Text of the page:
The FDA may reasonably conclude that fair balance in Web-based social media cannot be implemented in a way that is compatible with public health needs, and it may try to ban pharmaceutical promotion entirely from these media. If, as media analysts predict, the agency instead issues new guidance, there will probably be an explosion of marketing in online social media, as there was in print media in the 1980s and broadcast media in the 1990s. We believe there are three aspects of pharmaceutical promotion in new social media to which physicians should pay special attention.
First, there is a dearth of research on the clinical and public health impact of communication about drugs. Such work should not be led solely by entities with financial interests in its outcome. Since the FDA hearing last November, an industry-funded, Internet-based social network called #FDASM has been maintaining an active Twitter feed and has been actively soliciting empirical research to justify recommendations for FDA-sanctioned Web 2.0 promotional activity. As medical messages on social media become increasingly available to patients, clinicians will need to better understand the impact of these media, especially in terms of product promotion.
Second, it is crucial to address the problem of disclosure of financial interests in social media. Although most Internet users can often (but not always) find data on drugs’ risks and benefits within a few keystrokes, it is hard to determine whether the source is credible and disinterested. It is now recognized that the ghostwriting of medical research articles can have important public health implications; financial disclosures should be just as explicit for leading providers of social media content as for authors of articles in peer-reviewed journals.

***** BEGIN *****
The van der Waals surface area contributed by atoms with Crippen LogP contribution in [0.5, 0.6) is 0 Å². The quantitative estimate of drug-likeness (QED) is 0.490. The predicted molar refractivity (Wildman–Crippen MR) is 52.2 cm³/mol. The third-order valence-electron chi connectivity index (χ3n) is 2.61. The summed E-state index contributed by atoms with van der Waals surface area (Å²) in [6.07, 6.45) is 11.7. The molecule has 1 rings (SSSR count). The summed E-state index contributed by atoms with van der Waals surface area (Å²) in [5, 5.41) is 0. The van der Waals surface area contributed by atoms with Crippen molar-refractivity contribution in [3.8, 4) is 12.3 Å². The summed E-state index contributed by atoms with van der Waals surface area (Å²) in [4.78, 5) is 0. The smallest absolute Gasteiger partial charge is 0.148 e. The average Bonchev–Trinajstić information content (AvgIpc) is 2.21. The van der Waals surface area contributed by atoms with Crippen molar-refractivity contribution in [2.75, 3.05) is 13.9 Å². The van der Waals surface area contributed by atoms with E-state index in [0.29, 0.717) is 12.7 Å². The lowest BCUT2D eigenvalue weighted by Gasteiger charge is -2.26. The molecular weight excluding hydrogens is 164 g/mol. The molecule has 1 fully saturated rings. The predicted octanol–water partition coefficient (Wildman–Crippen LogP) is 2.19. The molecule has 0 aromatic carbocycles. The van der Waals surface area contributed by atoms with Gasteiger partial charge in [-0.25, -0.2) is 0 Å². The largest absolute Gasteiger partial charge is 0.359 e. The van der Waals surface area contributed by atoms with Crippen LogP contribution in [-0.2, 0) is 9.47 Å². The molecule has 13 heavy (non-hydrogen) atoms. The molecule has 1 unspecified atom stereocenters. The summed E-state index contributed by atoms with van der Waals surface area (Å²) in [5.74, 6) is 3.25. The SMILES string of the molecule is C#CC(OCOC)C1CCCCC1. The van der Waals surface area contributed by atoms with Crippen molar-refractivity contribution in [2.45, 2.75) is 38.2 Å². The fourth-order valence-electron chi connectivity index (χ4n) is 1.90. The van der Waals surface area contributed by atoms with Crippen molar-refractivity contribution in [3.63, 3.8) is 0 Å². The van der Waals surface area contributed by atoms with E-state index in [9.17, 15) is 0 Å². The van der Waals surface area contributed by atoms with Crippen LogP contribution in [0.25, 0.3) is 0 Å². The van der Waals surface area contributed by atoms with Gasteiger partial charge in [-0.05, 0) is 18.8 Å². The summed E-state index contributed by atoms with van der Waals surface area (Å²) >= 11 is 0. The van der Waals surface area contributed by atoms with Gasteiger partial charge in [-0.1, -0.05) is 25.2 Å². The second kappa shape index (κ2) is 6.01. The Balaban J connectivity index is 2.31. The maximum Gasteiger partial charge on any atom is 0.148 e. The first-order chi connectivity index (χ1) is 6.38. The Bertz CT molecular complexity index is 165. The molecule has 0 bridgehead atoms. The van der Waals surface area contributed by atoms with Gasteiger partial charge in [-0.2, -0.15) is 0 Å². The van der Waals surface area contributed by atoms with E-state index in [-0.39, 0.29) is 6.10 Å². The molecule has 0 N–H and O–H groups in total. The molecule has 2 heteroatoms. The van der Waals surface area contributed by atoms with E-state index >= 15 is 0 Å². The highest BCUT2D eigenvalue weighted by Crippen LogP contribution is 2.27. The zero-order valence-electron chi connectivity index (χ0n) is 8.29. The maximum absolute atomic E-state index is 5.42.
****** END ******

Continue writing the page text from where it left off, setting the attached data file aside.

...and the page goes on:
Third, physicians and consumers should hold the FDA and pharmaceutical manufacturers responsible for maintaining credible information in social media regarding the benefits and risks of therapeutic products. One suggestion that emanated from the FDA hearing was a call for a digital FDA “seal of approval” that would identify FDA-reviewed content in posts and discussion threads and provide a hyperlink to pages with FDA-approved content. But this approach would address only a fraction of potential therapy-related claims, and the FDA lacks the resources to police all health-related marketing in social media. Manufacturers are in a better position to monitor online discussions about their products: most U.S. companies that depend on copyright and trademark recognition currently engage in brand-protection activities through aggressive surveillance and litigation.
Debate over the regulation of these new media harkens back to days when a different seal of approval — that of the American Medical Association (AMA) — was placed in medical journals next to drug advertisements that had met rigorous informational standards. The AMA’s Seal of Acceptance program ran from 1929 to 1955 and became the strongest tool for regulating pharmaceutical promotion during that period. Social media of the 21st century are far more complex. Given the potentially important health implications of drug promotion in these media, regulators and manufacturers will have to share the responsibility for oversight.